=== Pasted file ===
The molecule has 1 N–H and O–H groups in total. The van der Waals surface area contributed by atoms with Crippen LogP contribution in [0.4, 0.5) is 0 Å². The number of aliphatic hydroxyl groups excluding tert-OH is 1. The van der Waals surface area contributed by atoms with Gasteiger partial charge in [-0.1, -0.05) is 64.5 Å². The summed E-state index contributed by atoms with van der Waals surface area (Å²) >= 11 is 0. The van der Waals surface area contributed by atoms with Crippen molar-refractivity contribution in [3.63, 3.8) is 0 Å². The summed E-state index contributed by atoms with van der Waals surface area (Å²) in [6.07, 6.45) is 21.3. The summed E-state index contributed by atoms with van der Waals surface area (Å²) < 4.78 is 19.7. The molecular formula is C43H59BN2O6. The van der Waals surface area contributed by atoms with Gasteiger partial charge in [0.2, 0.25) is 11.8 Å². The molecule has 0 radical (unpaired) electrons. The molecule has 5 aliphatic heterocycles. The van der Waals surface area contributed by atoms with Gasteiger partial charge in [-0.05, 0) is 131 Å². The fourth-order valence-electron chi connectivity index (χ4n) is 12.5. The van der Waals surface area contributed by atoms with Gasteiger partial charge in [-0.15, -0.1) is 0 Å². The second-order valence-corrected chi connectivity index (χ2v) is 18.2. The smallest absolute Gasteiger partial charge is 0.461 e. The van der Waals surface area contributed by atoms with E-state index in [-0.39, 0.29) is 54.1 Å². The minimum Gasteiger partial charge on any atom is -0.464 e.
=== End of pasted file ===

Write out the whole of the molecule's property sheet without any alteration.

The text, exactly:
The molecule has 1 N–H and O–H groups in total. The van der Waals surface area contributed by atoms with Crippen LogP contribution in [0.4, 0.5) is 0 Å². The number of aliphatic hydroxyl groups excluding tert-OH is 1. The van der Waals surface area contributed by atoms with Gasteiger partial charge in [-0.1, -0.05) is 64.5 Å². The summed E-state index contributed by atoms with van der Waals surface area (Å²) >= 11 is 0. The van der Waals surface area contributed by atoms with Crippen molar-refractivity contribution in [3.63, 3.8) is 0 Å². The summed E-state index contributed by atoms with van der Waals surface area (Å²) in [6.07, 6.45) is 21.3. The summed E-state index contributed by atoms with van der Waals surface area (Å²) < 4.78 is 19.7. The molecular formula is C43H59BN2O6. The van der Waals surface area contributed by atoms with Gasteiger partial charge in [0.2, 0.25) is 11.8 Å². The molecule has 0 radical (unpaired) electrons. The molecule has 5 aliphatic heterocycles. The van der Waals surface area contributed by atoms with Gasteiger partial charge in [-0.05, 0) is 131 Å². The fourth-order valence-electron chi connectivity index (χ4n) is 12.5. The van der Waals surface area contributed by atoms with Gasteiger partial charge in [-0.15, -0.1) is 0 Å². The second-order valence-corrected chi connectivity index (χ2v) is 18.2. The smallest absolute Gasteiger partial charge is 0.461 e. The van der Waals surface area contributed by atoms with E-state index in [-0.39, 0.29) is 54.1 Å². The minimum Gasteiger partial charge on any atom is -0.464 e.